Tech gadgets bring plenty of learning to SFUSD 

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As you may have heard, we're making big strides in bringing technology to our classrooms thanks to the leadership and the vision of our educators as well as Mayor Ed Lee and local tech companies. San Francisco Unified School District students and teachers now have more access than ever to things like personal computing devices and online learning, but we are a long way off from where we should be, especially given our location in the tech capital of the world.

I've talked about our strong partnership with the Foundation because it is helping us create a true 21st-century educational experience with the largest donation in SFUSD history. And how other local organizations like Zynga, Adobe and Microsoft (and too many others to name) are helping our kids learn about coding, game design, computer science and more.

What's really happening for students?

Yes, we plan on teaching some aspect of computer science throughout a child's educational career in the SFUSD, but these partnerships are not just about technology.

What I see when I walk into a classroom with these devices that so many of us use daily are also tools for transforming the way our kids learn. Students are using these tools to think critically, solve problems, collaborate and communicate effectively. We are challenging every student to kindle her or his unique spark, chart a course for a meaningful future and build the knowledge and skills to achieve their aspirations.

Here's an example of what I mean:

Students at Roosevelt Middle School turned a routine physics lesson into a multimedia event. Instead of reading definitions of speed versus velocity, the teacher asked students to create a two-minute video to show the difference between the two. Student teams wrote story boards for their videos. While they shared their videos with the class, classmates used their computers to send real-time feedback to their peers. This is just one of many daily examples of students using technology to learn content and then show how they mastered that content.

Techies are teaching, too!

Our partners are bringing more than just hardware and apps into our schools. They are bringing people, too. Salesforce volunteers are going to the San Francisco Zoo with our students and helping them conduct field research and record findings on their iPads. The nonprofit Mission Bit provides free programming classes taught by experienced engineers and entrepreneurs. And with Zynga's support, we now have a teacher in two high schools teaching a game-design class for credit.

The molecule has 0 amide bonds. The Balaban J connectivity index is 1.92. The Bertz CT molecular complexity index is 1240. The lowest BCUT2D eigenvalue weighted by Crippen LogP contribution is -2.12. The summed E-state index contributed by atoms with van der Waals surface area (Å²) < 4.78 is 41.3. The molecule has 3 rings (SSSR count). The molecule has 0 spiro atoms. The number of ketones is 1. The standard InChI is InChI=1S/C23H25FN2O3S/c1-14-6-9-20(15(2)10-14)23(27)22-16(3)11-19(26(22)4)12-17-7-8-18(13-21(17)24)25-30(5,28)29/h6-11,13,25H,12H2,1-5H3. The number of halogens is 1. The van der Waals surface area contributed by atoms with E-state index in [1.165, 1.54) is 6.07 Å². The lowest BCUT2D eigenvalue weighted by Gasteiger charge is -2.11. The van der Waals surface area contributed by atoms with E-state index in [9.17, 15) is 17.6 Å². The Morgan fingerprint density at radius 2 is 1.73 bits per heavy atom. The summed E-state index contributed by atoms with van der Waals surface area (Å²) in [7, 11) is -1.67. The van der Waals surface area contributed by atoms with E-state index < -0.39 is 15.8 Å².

I am proud to say we are one of the many hubs of innovation in this great city. Working with our tech industry and philanthropic partners to make learning a true 21st-century experience -- and watching kids go deeper into what they are learning because of it -- is an important milestone for us all. We have made tremendous progress in our work to transform teaching and learning in our schools, but there is still work to be done. Over the course of the last year, the SFUSD involved hundreds of community members, including students, parents, teachers and business leaders, in developing a vision for the skills the class of 2025 should have and how our schools need to transform in order to ensure this year's kindergartners graduate with the most important 21st-century skills. This group developed Vision 2025: Reimagining Public Education for a New Generation to point the way for where we are headed as a school district.

We know that in order to prepare our students to truly succeed and thrive in the 21st century, our efforts to increase access to technology and real-life experiences are absolutely critical and require a collective effort. While we are well on our way, we will need to significantly multiply the current investments in technology to make this vision for our students a reality.

Richard A. Carranza is the superintendent of the San Francisco Unified School District.

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